The New Miami

I had a good day today. The rest of my job hunting was  completely unsuccessful , but that’s not surprising given the state of the local economy. And the national economy, and the global economy. I enjoyed my day though because I got to explore the town. I still don’t want to live here permanently, but it’s a nice little spot to spend a couple of months with hanging out with mi prima and saving up a little cash. Even in the summer, there are plays, live music, outdoor concerts, all types of things to do. It’s so hot and humid here though! I thought it would be more like Chicago. I guess it’s 300 miles south, so why should it be like Chicago?

I said I’d talk about Miami today. I’m not sure what there is to say, but I’ll try.

Miami is still underwater. When the storm surge receded, the water levels went down, and there are actually a few more spots above water than there used to be. But now it’s holding steady at a few feet in most places. And it’s not going to change anytime soon.

Sea level has risen much faster than they originally expected. I haven’t done any academic research to confirm this, but just by reading the articles from the past few decades, it seems like the scientists kept being conservative at first and then revising their projections up, up, up. First it was 2°C by 2100 and maybe a foot of sea level rise. Then it was 3°C and maybe two feet. Now we’re on track for 6°C by 2050 and maybe a foot each decade on top of the several feet we’ve already had. The world is changing, and anyone who denies it isn’t taken seriously anymore.

I remember when I was in high school and they announced the start of the collapse of the West Antarctic ice sheet. That was one of the major turning points. Most of the adults didn’t pay much attention at the time, but a lot of us who were in our teens and twenties were really thinking about how it might change our future. What will the world be like when I get out of college? When I get a job? When I buy a house? Will any of that ever happen if the economy keeps getting worse? Should I even have kids in such a world?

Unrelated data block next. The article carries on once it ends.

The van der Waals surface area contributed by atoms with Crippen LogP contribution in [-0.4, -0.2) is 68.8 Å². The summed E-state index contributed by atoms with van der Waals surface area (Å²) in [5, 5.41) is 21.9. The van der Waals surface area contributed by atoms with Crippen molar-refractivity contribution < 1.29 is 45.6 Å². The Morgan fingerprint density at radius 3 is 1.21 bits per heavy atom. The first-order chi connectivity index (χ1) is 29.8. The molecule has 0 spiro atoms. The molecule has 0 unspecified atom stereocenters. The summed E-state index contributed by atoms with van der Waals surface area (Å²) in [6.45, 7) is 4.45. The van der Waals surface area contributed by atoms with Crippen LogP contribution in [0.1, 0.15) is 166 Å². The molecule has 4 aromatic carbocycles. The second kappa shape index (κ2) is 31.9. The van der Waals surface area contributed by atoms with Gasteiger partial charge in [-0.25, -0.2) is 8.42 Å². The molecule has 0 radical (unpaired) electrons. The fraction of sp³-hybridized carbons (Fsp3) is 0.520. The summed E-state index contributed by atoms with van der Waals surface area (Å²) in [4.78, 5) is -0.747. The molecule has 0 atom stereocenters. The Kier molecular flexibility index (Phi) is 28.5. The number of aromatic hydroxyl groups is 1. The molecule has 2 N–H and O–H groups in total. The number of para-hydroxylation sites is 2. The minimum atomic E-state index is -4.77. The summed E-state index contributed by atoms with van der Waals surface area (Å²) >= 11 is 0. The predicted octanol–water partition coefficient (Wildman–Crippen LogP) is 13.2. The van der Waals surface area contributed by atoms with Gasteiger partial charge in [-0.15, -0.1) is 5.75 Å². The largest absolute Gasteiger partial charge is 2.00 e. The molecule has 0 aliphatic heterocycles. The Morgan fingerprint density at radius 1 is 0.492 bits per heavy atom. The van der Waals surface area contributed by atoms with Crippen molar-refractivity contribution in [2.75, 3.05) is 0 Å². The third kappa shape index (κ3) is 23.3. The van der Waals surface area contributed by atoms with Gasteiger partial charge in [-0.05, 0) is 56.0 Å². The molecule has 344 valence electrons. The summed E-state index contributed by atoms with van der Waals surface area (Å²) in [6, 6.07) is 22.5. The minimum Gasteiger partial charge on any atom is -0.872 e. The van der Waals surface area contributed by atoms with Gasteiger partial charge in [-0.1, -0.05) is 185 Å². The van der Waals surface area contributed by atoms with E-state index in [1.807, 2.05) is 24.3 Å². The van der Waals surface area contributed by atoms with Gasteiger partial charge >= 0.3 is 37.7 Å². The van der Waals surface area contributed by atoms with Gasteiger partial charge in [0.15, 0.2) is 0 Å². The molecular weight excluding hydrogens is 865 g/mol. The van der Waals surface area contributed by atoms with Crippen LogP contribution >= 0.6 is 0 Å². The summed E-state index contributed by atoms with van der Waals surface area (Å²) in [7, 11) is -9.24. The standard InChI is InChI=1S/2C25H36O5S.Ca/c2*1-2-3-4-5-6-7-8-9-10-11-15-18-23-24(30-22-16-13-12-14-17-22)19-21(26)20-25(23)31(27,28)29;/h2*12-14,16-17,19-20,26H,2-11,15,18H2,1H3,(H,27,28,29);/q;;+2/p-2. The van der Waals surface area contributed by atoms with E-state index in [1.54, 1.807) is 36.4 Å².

Anyway, back to Miami.

There’s enough water on the ground that they can’t reasonably expect to remove it in the foreseeable future. South Florida sits on a bunch of porous limestone. You can’t keep the water out with a storm wall like they’re doing in New York. It seeps in the ground and finds a way to bubble up everywhere. It has a mind of its own. The beaches have been mostly ruined by this for years. And now the beaches are just underwater, along with most of the city.

It’s not an absurd, cartoonish, disaster movie type of flooding. You can still see all the buildings. Almost all of them are still standing. You can even walk around in most places if you don’t mind walking in floodwater. But it’s enough to shut down the city. You can’t drive around in it. It gets in all the wells and pipes and electrical conduits and walls. It ruins everything.

Miami is starting to take on a new form. Most of the people who used to live there have become refugees. All of the cities further north like Orlando that didn’t get flooded as much by the ocean are just flooded with refugees. Those who didn’t have money for bus tickets or a place to stay have ended up in the camps. From the pictures and videos, Miami looks like a ghost town. It’s the middle of the day and you don’t see much happening at all downtown. It’s very strange.